Business letter

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Rüschwerke letterhead from 1906

A business letter is a letter that deals with business . It is the written form of communication between business partners in a business relationship ( business-to-business ) and between companies and private individuals ( business-to-consumer ). The contrast is the private letter between private individuals with personal content. It is also to be distinguished from the commercial letter .


Business letters are defined in the legal and dogmatic specialist literature as an "outwardly directed written communication with business-related content". Since business letters deal with financial transactions and / or legal content , they must contain all statements , declarations of intent or facts that are of importance to the recipient . Many business letters contain or are part of a contract . This includes contract offers , contract acceptances , order confirmations , commercial letters of confirmation , terminations , notices of defects , reminders , receipts or invoices .

Business letters from merchants are subject to a retention requirement in accordance with Section 147 (1 ) AO . Commercial or business letters - regardless of whether they are sent or received by the person obliged to make the booking - can also be accounting documents within the meaning of Section 257 (1) No. 4 HGB .



A transaction is a commercial, i.e., in particular profit -oriented, transaction between at least two contractual partners . This essentially includes the commercial transactions of a company that belong to its commercial trade ( Section 343 HGB) such as the sale of shoes in retail . As a common special form, e.g. B. the offer letter can be viewed. In addition, among the shops and are not directly associated with the trading business transactions that the company's operation maintained (such as the ordering of office supplies or termination of business interruption insurance through the shoe factory). Order forms count as business letters ( Section 268 (4) AktG). The business letter is also a commercial letter if it includes the preparation, execution, conclusion or cancellation of commercial transactions. All other business continuity transactions are the subject of a mere business letter.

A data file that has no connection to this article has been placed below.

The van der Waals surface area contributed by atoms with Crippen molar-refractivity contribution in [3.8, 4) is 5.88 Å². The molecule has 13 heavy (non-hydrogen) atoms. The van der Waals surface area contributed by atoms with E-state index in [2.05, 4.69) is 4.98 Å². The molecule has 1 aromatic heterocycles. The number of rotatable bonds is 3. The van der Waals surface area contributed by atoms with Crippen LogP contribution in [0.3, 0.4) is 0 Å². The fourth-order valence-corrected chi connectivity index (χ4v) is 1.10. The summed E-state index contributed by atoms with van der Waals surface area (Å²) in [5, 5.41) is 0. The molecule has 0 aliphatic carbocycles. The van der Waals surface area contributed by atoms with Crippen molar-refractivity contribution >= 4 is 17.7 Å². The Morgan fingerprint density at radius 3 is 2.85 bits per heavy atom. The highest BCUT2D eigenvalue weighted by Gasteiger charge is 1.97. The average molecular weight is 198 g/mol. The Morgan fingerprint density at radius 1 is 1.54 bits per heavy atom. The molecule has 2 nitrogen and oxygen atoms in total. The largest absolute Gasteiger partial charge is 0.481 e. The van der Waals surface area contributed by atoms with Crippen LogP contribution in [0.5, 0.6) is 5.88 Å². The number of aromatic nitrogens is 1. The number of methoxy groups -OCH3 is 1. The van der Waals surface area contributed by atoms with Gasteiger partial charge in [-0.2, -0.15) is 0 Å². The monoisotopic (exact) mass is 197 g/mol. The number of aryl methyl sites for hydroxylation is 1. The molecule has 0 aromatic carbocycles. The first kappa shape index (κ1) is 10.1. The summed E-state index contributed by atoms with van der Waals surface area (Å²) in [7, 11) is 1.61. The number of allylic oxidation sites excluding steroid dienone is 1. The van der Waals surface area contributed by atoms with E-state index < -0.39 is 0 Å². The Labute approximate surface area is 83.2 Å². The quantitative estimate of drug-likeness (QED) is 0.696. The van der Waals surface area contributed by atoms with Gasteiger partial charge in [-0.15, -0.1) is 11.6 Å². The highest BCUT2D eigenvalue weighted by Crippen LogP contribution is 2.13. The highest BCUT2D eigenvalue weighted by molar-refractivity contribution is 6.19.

Short letter

A short letter is a pre-printed form in A5 or A4 format. It is used when briefly the details such as short phrases or keywords suffice as a cover letter. The short letter does not contain a personal salutation. It is suitable for sending brochures , product catalogs, etc.

Legal provisions on business letters

Under commercial law, a trader must provide his addressees with certain minimum information in business letters. This results from the so-called imprint obligation . Further details are regulated by § 37a HGB (for sole traders ), § 125a HGB (for the OHG ), § 177a HGB (for the KG ), § 80 para. 1 sentence 1 Stock Corporation Act (for AG and KGaA ), § 35a para. 1 sentence 1 GmbH law (for the GmbH ) as well as § 25a GenG (for the cooperative ). For example, the Commercial Code stipulates that a business letter must contain the following information:

These specifications apply not only to letters in paper form, but also to faxes . There is a comparable regulation for e-mails (see signature (e-mails in business transactions) ).


Special styles and templates usually apply; The design of business letters in Germany is regulated by the German Institute for Standardization (DIN) in DIN 5008 . An important feature of a business letter is the mandatory compliance with the forms of courtesy. DIN 5008 regulates the content and formal structure of a business letter, using the following letter modules:

DIN 5008 is used in the design of the print. The exact dimensions for the division of A4 pages are given there. Among other things, it is regulated that the left side margin is 2.50 cm. At least 1.00 cm was specified for the right margin.


Section 24 (4) and Section 25 of the Media Act as well as Section 14 (1) of the Austrian Commercial Code (Unternehmensgesetzbuch) should be mentioned as “other information obligations” . Section 14 (1) of the Austrian Commercial Code (UGB) refers to websites as well as “all business letters and order forms that are on paper or in any other way addressed to a specific recipient” and therefore also applies in particular to emails .


Switzerland has a company obligation to use business letters ( Art. 954a Para. 1 OR , Art. 326ter StGB ).

Web links

Individual evidence

  1. Adolf Baumbach / Klaus J. Hopt , Commentary HGB , 31st edition, 2003, § 37a marginal no. 4th
  2. Dieter Krimphove, Commercial Code , 2005, p. 42